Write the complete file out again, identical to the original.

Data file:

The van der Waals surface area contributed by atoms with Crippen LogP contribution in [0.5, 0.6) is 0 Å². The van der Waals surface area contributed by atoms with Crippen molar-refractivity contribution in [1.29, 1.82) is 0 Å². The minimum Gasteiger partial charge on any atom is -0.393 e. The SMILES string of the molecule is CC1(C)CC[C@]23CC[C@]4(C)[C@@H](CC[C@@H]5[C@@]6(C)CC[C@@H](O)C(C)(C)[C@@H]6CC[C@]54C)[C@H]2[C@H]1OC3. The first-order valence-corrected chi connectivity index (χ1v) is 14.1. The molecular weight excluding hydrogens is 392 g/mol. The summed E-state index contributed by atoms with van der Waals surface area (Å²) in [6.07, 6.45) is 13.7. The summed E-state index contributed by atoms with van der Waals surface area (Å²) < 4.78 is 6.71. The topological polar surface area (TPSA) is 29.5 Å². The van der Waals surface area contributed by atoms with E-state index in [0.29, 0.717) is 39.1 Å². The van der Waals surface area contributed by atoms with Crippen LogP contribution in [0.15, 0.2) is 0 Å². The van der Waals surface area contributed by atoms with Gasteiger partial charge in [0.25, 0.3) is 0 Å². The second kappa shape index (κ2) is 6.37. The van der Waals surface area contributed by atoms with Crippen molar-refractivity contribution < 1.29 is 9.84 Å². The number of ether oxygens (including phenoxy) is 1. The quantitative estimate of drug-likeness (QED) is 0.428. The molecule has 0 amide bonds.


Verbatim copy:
The van der Waals surface area contributed by atoms with Crippen LogP contribution in [0.5, 0.6) is 0 Å². The van der Waals surface area contributed by atoms with Crippen molar-refractivity contribution in [1.29, 1.82) is 0 Å². The minimum Gasteiger partial charge on any atom is -0.393 e. The SMILES string of the molecule is CC1(C)CC[C@]23CC[C@]4(C)[C@@H](CC[C@@H]5[C@@]6(C)CC[C@@H](O)C(C)(C)[C@@H]6CC[C@]54C)[C@H]2[C@H]1OC3. The first-order valence-corrected chi connectivity index (χ1v) is 14.1. The molecular weight excluding hydrogens is 392 g/mol. The summed E-state index contributed by atoms with van der Waals surface area (Å²) in [6.07, 6.45) is 13.7. The summed E-state index contributed by atoms with van der Waals surface area (Å²) < 4.78 is 6.71. The topological polar surface area (TPSA) is 29.5 Å². The van der Waals surface area contributed by atoms with E-state index in [0.29, 0.717) is 39.1 Å². The van der Waals surface area contributed by atoms with Crippen LogP contribution in [0.15, 0.2) is 0 Å². The van der Waals surface area contributed by atoms with Gasteiger partial charge in [0.25, 0.3) is 0 Å². The second kappa shape index (κ2) is 6.37. The van der Waals surface area contributed by atoms with Crippen molar-refractivity contribution < 1.29 is 9.84 Å². The number of ether oxygens (including phenoxy) is 1. The quantitative estimate of drug-likeness (QED) is 0.428. The molecule has 0 amide bonds.